One of my favorite quotes that I often think about is by motivational speaker and author, Tony Gaskins. “If you don’t build your dream” he says. “Someone will hire you to build theirs.” It is a quote that has shaped the way that I think about my career and about entrepreneurship.
For 12 years, I served faithfully on active duty. Every day, I placed the mission first and did everything I could to be a good Soldier and a competent leader. But as began the path toward transition I knew it was time for me to focus on myself and my family and for me that meant thinking about entrepreneurship after the military.
But why become an entrepreneur? Ask this question to a group of 10 entrepreneurs and you very well may get 10 different answers. Of course there are the obvious reasons of being able to control your own future and being able to call your own shots but the truth is, everyone has a different reason why they do it.
When I thought about entrepreneurship, I thought about creating something. I wanted to create something for my family that would allow us to live the life that I saw in movies. A life where vacations mean you can set work aside and actually enjoy being on the beach with your kids. A life where the decisions that you make each and every day truly make a difference. A life that I could be remembered for.
Thinking about entrepreneurship is more than just thinking about the money. The truth is, if you are going to find your why and connect with it, it has to be about something real to you.
Considering a New Path
I had pursued various businesses over the years, so I was familiar with the idea of entrepreneurship. While there was a lot for me to learn, one thing I knew is that I wanted to control my own path and it would be tough to do that working for someone else.
In transition, there were so many things to think about, and it all happened so fast. Every day, thousands of resumes are sent by eager job seekers and every day Human Resources departments evaluate those resumes. Entrepreneurship doesn’t mean that there is anything wrong with pursuing a job. It just means that you know in your heart that a job working for someone else isn’t the end of your path.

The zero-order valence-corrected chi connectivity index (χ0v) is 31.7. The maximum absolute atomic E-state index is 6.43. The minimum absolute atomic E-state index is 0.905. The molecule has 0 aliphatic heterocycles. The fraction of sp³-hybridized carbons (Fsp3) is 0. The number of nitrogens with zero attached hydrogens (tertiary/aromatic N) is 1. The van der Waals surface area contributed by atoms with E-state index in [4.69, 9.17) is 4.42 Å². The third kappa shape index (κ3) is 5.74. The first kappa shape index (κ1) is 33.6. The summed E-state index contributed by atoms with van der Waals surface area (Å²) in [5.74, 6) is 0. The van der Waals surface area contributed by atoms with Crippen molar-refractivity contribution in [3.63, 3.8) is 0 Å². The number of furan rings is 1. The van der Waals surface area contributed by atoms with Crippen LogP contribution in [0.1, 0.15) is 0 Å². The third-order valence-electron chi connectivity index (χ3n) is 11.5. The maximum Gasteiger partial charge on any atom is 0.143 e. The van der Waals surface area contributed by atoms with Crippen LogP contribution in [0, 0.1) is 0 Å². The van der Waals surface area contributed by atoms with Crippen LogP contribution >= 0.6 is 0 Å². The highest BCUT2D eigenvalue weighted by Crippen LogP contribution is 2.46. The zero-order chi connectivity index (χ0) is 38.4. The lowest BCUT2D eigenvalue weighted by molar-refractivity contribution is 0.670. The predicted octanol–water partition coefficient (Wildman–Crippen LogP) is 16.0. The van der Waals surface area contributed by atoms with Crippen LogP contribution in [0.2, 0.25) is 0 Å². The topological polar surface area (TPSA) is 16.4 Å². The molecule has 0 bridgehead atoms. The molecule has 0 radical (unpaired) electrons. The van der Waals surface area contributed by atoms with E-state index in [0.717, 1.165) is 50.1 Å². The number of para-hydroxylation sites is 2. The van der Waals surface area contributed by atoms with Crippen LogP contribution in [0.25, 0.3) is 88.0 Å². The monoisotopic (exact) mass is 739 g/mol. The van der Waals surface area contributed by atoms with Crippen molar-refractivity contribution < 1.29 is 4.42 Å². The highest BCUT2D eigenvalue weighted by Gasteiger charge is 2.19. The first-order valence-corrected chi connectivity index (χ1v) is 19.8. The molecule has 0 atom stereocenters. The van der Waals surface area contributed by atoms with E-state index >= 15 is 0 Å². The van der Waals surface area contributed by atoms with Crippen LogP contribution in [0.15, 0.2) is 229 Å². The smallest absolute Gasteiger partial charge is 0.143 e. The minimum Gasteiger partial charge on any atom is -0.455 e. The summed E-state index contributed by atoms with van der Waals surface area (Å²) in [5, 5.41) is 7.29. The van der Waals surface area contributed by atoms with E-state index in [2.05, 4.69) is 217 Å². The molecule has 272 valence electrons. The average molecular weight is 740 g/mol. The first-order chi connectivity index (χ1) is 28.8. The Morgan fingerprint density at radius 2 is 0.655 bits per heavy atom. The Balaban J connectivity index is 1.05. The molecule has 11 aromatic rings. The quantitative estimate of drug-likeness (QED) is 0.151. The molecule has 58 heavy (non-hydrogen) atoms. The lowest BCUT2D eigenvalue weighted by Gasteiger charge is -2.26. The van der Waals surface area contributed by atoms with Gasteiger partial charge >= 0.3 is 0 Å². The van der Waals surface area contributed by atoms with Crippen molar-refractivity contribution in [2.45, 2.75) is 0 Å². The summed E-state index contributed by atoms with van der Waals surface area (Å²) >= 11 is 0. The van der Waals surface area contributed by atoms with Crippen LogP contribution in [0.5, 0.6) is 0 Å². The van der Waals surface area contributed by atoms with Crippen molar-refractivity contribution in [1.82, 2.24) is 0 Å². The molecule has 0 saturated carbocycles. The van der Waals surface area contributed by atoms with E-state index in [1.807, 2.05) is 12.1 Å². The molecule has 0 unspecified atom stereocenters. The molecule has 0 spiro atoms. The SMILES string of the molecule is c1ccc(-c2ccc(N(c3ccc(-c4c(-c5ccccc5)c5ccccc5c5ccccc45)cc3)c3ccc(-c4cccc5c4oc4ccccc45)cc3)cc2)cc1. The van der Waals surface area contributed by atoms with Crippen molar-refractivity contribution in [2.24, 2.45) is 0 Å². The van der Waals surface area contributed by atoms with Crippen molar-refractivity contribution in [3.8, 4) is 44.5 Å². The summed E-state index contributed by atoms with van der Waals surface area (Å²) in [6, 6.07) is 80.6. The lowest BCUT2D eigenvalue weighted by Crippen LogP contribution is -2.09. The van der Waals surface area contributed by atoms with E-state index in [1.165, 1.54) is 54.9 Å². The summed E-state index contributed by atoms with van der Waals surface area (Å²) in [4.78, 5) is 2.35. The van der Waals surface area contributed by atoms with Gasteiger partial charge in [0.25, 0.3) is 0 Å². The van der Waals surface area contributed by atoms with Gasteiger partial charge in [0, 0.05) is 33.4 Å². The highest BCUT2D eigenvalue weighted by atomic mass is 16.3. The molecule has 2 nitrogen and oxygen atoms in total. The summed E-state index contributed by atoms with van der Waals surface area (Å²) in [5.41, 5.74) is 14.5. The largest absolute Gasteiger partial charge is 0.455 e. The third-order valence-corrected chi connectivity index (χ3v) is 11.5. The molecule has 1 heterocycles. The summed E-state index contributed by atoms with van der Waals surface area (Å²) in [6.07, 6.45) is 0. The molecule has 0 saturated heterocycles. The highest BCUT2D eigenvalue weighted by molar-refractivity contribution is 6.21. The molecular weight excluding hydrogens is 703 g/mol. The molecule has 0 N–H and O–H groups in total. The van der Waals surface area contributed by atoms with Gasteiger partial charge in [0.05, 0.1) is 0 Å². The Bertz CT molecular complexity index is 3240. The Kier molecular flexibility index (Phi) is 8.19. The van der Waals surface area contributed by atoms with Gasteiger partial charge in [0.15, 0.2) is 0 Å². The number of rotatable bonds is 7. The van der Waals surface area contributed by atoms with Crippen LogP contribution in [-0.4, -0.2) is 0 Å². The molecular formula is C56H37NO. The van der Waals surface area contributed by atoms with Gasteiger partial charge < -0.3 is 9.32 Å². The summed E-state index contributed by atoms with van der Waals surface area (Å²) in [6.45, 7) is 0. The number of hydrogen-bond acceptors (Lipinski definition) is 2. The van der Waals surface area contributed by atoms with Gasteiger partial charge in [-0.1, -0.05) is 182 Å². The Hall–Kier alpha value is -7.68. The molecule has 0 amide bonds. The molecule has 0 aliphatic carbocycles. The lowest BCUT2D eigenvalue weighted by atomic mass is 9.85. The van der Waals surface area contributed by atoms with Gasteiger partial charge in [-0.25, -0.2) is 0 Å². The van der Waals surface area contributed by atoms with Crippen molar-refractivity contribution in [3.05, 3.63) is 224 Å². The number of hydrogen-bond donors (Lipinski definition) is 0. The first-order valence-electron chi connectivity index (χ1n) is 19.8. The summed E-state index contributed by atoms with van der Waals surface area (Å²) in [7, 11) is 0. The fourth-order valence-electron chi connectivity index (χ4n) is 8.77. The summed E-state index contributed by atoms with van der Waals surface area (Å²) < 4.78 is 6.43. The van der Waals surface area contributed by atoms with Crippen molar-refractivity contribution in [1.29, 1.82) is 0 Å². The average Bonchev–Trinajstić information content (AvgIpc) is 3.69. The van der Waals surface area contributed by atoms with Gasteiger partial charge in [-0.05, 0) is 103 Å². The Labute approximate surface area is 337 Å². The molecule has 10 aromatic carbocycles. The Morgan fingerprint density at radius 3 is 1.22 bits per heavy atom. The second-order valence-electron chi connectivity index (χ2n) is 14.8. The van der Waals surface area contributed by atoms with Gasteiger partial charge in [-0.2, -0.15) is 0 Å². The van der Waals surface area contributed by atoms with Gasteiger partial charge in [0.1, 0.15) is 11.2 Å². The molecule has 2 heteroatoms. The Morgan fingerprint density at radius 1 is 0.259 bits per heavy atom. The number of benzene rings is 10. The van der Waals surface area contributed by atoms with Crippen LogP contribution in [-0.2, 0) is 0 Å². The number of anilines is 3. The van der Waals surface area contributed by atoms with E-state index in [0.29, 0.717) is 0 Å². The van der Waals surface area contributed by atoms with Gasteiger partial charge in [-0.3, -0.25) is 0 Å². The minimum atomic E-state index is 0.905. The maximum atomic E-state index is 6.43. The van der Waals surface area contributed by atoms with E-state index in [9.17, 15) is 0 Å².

I followed my career path and landed a great job doing what I love doing, but I continued to work on my entrepreneurial path gaining knowledge and resources along the way. Even as I progress in my career, I am learning skills that will help me along my entrepreneurial path.
The Perfect Training Program
According to the National Veteran-Owned Business Association, there are over 3 million veteran owned businesses in the United States. Why? Because unlike conventional business owners, veterans are put through one of the world’s most rigorous training programs designed to prepare you for leadership. The military.
As we deal with the challenges associated with the military, many of us don’t realize many entrepreneurs are dealing with similar challenges. Learning to solve problems, mentoring a group of team members to achieve a common goal, and dealing with adversity are all common themes in our military careers and they are things that help us excel as entrepreneurs.
One of my biggest fears when considering entrepreneurship was not being prepared to run my own business. I quickly began to realize that there were so many resources available to veterans that are designed to prepare you for business ownership just like boot camp prepared us for the military.
Programs like Patriot Boot Camp, are designed to give us the tools that we need to be successful Veteran business owners as well as connect with other Veterans with similar goals. One of the greatest things that I have discovered in my entrepreneurial journey are the other veterans and their individual stories. They are stories that need to be told and they are being told by the brave men and women with an idea that they believe needs to be shared.
Entrepreneurship is not an easy decision to make and not an easy path to take. At times it feels like climbing a mountain. Other times it feels like racing down the other side with your hands in the air and your feet off the pedals.
For those who dare to consider it, it is one of the most rewarding career paths to wander down. So, for that reason, I will continue to wander down this path looking for my dreams.
Jamaal Wheaton is a recently transitioned Army Veteran with over 12 years of Active Duty service. He is the Founder and Owner of the Wheaton Group, a Public Relations firm that specializes in being a voice for Veteran and Military related issues. Jamaal currently works as a Government Contractor for the Federal Government and shares his personal experience of transition with the hopes of helping others navigate the through their own transition.
Looking for some more great entrepreneurial tips? Check out “5 Proven Steps to Starting Your Veteran-Owned Business”